It’s something that I’ve always been told I’m good at, and I like knowing that I’m good at something that I love doing.
I’m good at cleaning, too, but I don’t love doing that.  So, I write.  For the most part, I’m good at lots of things, but not one brings me more joy than writing.  If you’re wondering how being a mom fits into this since I should love being a mom, I absolutely do.  But, you must’ve missed my previous post, “Am I Doing Anything Right? – What the Hell?”  Read it, and you’ll understand.

It helps me think.
I type faster than I write, and I type almost as fast as I can think.  That’s a good thing, because the more I type, the more I realize I have a lot more on my mind.  Writing helps me get it all organized and analyzed and OUT.  “Out” is a big word when it comes to my writing.

It’s a creative outlet.
I’m not artistic, I’m not the best singer, and my piano is at my parents’ house.  Writing is something I can do anywhere, anytime.  I’m getting damn good at telling Siri what I want to write about in the car, too.  I wish there were a keyboard on my steering wheel, but I don’t think that would pass those highway safety tests or please those kind officers who have moved in right down the street from us.

It helps me to get in touch with me.
I get in touch with my feelings and my thoughts and my fears and my dreams through my writing.  There are times when I seriously don’t know what I want or how I’m going to get it until I write about it.  I wrote pages about our dream home before we even sat down with the contractors.  I needed to see it, so I wrote about it first.  When we were choosing baby names, I wrote them all down, too, about a million times.  I needed to see how they looked.

It helps me connect with people.
There is nothing worse than feeling isolated.  Writing is a way to get those thoughts and feelings out there and find other people who are in your boat.  (Now, I get those people on my blog.)  We really aren’t so different after all.  Except those people reading the NRA blogs.  They can stay there.

I get excited when I see how many people have viewed my posts.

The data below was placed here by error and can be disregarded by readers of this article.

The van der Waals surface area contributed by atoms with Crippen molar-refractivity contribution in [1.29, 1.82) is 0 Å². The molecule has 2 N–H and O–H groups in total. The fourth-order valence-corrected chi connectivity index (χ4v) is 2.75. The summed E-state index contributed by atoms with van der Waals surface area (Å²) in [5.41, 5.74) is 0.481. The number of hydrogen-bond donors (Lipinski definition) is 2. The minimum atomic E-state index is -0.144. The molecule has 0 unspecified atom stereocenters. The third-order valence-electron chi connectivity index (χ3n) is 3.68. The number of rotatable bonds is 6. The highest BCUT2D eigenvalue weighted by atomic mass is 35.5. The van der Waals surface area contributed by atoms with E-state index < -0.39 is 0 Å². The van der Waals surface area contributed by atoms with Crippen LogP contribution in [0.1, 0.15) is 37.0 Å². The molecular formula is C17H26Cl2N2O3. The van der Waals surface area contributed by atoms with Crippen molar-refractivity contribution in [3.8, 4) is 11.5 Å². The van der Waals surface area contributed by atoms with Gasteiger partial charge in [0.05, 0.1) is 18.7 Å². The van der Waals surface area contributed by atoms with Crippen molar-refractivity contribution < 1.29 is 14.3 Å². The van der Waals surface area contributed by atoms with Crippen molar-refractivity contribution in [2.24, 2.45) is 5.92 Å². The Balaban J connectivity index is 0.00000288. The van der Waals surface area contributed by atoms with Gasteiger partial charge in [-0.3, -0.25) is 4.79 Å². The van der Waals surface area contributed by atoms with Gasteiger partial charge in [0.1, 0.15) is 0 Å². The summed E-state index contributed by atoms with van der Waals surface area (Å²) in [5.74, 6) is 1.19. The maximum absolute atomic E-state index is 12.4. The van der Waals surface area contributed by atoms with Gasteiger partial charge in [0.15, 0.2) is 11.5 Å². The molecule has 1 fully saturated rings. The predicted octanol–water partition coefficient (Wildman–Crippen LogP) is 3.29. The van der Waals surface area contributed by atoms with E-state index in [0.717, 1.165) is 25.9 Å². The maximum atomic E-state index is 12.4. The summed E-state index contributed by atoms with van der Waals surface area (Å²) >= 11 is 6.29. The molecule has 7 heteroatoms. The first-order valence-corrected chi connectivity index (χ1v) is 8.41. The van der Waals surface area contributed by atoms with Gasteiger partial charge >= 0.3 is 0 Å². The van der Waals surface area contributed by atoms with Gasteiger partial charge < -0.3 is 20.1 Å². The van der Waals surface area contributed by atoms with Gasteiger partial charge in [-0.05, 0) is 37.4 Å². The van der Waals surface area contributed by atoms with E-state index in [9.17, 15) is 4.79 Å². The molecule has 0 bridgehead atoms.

It’s not about the numbers for me when it comes to motivation or inspiration; I’d write if I only had one reader, my husband.  But, it’s nice to know that people are reading my thoughts.  It’s even nicer when they send an email, follow me on Twitter, or Like or Comment on the blog itself.  The best part is when they Follow the blog.  Then, I know that I’m not as weird as I think I am, because other people are reading and agreeing or reading and disagreeing, but at least we’re all reading what I’ve written.

I survived teen angst and high school through writing; why not survive motherhood and a pause in my career through writing, too.
I had a journal on my old, old Dell desktop that went on for hundreds of pages.  I categorized by month, my weekly crush, my monthly conflict with my mom… well, you get the point.  I can’t really remember a time that I didn’t turn to writing.  Now, I get through the terrible twos and self-doubt and gripes about society and anything else my mind throws at me.  Same process, same cathartic experience, just at a different point in life.

So, yes, my name is Bailey and I’m addicted to blogging.  And I don’t see that changing any time soon.  So, when you ask me, “Why do you blog?” my answer is going to be, “Didn’t you read the blog?  What the Hell?”

*I hope you paid attention to that one about connecting with people.  There are lots of ways to connect with me.  Click either of the Follow buttons at the bottom of this post (one is for fellow bloggers and one is for people who want to receive email notification of my new posts), Comment on any of my posts, email me at baileyshawley@gmail.com, follow me @baileyshawley, or send me a message on Facebook.  Better yet, help me connect with even more people by sharing my blog on your Facebook timeline or retweeting my posts.